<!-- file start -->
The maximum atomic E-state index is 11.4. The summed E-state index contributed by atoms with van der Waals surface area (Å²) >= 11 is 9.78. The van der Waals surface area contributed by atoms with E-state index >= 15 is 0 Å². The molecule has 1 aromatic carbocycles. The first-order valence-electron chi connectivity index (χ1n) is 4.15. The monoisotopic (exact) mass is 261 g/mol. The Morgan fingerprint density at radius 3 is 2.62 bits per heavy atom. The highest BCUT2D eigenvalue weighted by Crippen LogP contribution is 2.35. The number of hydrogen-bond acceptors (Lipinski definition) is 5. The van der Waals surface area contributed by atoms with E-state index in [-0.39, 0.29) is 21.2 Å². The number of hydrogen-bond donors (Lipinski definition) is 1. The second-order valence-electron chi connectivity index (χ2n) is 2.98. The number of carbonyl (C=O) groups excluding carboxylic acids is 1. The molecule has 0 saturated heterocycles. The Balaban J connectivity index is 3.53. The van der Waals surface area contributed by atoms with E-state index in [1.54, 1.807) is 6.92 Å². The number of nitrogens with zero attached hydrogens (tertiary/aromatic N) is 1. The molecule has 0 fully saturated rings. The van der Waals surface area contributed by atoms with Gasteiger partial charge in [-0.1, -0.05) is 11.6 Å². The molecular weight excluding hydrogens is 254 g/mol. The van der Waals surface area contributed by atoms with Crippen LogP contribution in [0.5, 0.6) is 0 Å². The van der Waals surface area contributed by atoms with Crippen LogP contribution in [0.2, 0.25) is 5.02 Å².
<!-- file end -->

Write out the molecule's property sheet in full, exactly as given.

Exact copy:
The maximum atomic E-state index is 11.4. The summed E-state index contributed by atoms with van der Waals surface area (Å²) >= 11 is 9.78. The van der Waals surface area contributed by atoms with E-state index >= 15 is 0 Å². The molecule has 1 aromatic carbocycles. The first-order valence-electron chi connectivity index (χ1n) is 4.15. The monoisotopic (exact) mass is 261 g/mol. The Morgan fingerprint density at radius 3 is 2.62 bits per heavy atom. The highest BCUT2D eigenvalue weighted by Crippen LogP contribution is 2.35. The number of hydrogen-bond acceptors (Lipinski definition) is 5. The van der Waals surface area contributed by atoms with E-state index in [-0.39, 0.29) is 21.2 Å². The number of hydrogen-bond donors (Lipinski definition) is 1. The second-order valence-electron chi connectivity index (χ2n) is 2.98. The number of carbonyl (C=O) groups excluding carboxylic acids is 1. The molecule has 0 saturated heterocycles. The Balaban J connectivity index is 3.53. The van der Waals surface area contributed by atoms with E-state index in [1.54, 1.807) is 6.92 Å². The number of nitrogens with zero attached hydrogens (tertiary/aromatic N) is 1. The molecule has 0 fully saturated rings. The van der Waals surface area contributed by atoms with Gasteiger partial charge in [-0.1, -0.05) is 11.6 Å². The molecular weight excluding hydrogens is 254 g/mol. The van der Waals surface area contributed by atoms with Crippen LogP contribution in [0.5, 0.6) is 0 Å². The van der Waals surface area contributed by atoms with Crippen LogP contribution in [0.2, 0.25) is 5.02 Å².